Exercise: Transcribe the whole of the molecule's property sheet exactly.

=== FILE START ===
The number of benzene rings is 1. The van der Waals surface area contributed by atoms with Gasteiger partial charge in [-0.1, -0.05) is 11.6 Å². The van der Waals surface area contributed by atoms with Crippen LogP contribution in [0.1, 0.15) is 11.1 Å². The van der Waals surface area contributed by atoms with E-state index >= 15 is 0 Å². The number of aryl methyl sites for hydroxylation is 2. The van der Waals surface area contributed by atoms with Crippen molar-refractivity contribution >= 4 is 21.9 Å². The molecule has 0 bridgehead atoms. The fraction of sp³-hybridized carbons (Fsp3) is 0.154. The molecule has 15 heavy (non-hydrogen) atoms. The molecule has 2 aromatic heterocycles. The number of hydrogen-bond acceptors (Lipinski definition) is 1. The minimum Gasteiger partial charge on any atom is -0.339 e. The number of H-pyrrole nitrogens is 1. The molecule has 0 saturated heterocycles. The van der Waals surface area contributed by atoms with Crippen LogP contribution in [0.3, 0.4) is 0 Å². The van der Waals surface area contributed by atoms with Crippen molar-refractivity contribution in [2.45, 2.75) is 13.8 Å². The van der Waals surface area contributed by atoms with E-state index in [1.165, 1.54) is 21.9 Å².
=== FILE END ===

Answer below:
The number of benzene rings is 1. The van der Waals surface area contributed by atoms with Gasteiger partial charge in [-0.1, -0.05) is 11.6 Å². The van der Waals surface area contributed by atoms with Crippen LogP contribution in [0.1, 0.15) is 11.1 Å². The van der Waals surface area contributed by atoms with E-state index >= 15 is 0 Å². The number of aryl methyl sites for hydroxylation is 2. The van der Waals surface area contributed by atoms with Crippen molar-refractivity contribution >= 4 is 21.9 Å². The molecule has 0 bridgehead atoms. The fraction of sp³-hybridized carbons (Fsp3) is 0.154. The molecule has 15 heavy (non-hydrogen) atoms. The molecule has 2 aromatic heterocycles. The number of hydrogen-bond acceptors (Lipinski definition) is 1. The minimum Gasteiger partial charge on any atom is -0.339 e. The number of H-pyrrole nitrogens is 1. The molecule has 0 saturated heterocycles. The van der Waals surface area contributed by atoms with Crippen LogP contribution in [0.3, 0.4) is 0 Å². The van der Waals surface area contributed by atoms with Crippen molar-refractivity contribution in [2.45, 2.75) is 13.8 Å². The van der Waals surface area contributed by atoms with E-state index in [1.165, 1.54) is 21.9 Å².